Trafficking of Children

 

Children are trafficked for forced labour, domestic work, as child soldiers, as camel jockeys, for begging, work on construction sites and plantations but most children are trafficked for sexual exploitation. And girls trafficked for forced labor and domestic work often end up sexually exploited by their employers. The vulnerability of these children is even greater when they arrive in another country. Often they do not have contact with their families and are at the mercy of their employers.



In 2006, the US State Department reported that one million children are exploited in the global sex trade. Sex tourists, seeking anonymity and impunity in foreign lands, exploit many of these children in child sex tourism.


Child trafficking can occur when children are abducted from the streets, sold into sexual slavery and forced marriage by relatives, or in any place where traffickers, pimps and recruiters prey upon a child's vulnerabilities. Poverty is the pre-condition that makes it easier for traffickers to operate.


The greatest factor in promoting child sex trafficking and child sexual exploitation is the demand for younger and younger victims worldwide. This demand comes from the mostly male buyers who become the customers in the growing global sex industry.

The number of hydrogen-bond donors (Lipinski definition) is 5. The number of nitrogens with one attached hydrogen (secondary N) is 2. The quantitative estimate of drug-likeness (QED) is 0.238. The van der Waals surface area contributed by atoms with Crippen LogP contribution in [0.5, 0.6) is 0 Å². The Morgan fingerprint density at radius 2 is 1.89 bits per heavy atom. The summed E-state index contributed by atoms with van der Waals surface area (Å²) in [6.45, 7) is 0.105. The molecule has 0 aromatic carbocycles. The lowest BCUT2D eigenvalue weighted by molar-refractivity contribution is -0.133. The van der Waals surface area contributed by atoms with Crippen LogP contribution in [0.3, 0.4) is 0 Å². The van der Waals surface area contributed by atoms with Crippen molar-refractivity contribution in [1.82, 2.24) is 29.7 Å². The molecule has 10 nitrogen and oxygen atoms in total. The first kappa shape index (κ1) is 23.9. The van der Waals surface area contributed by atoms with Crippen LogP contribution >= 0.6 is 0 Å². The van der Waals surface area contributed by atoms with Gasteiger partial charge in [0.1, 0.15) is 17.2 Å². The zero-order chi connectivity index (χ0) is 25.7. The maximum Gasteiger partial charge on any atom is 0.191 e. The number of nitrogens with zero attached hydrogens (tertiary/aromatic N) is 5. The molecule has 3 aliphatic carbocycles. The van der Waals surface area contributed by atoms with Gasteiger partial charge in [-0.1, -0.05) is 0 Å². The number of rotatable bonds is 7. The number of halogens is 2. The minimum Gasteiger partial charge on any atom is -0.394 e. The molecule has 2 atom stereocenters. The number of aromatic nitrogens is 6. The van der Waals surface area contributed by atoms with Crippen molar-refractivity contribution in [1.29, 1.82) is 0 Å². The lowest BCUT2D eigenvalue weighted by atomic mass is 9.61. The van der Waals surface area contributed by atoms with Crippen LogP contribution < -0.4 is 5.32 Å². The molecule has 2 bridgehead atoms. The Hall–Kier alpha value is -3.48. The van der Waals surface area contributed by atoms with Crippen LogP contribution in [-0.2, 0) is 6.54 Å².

Children are often trafficked, employed and exploited because, compared to adults, they are more vulnerable, cheaper to hire and are less likely to demand higher wages or better working conditions. Some employers falsely argue that children are particularly suited to certain types of work because of their small size and "nimble fingers".

 

Human Trafficking and other issues

 

Trafficking for sexual exploitation

 

Trafficking for forced labour

 

Trafficking of children

 

Trafficking for organ trade

 

Trafficking and HIV/ AIDS

 

How the media reports human trafficking

 

Multi stakeholder response to human trafficking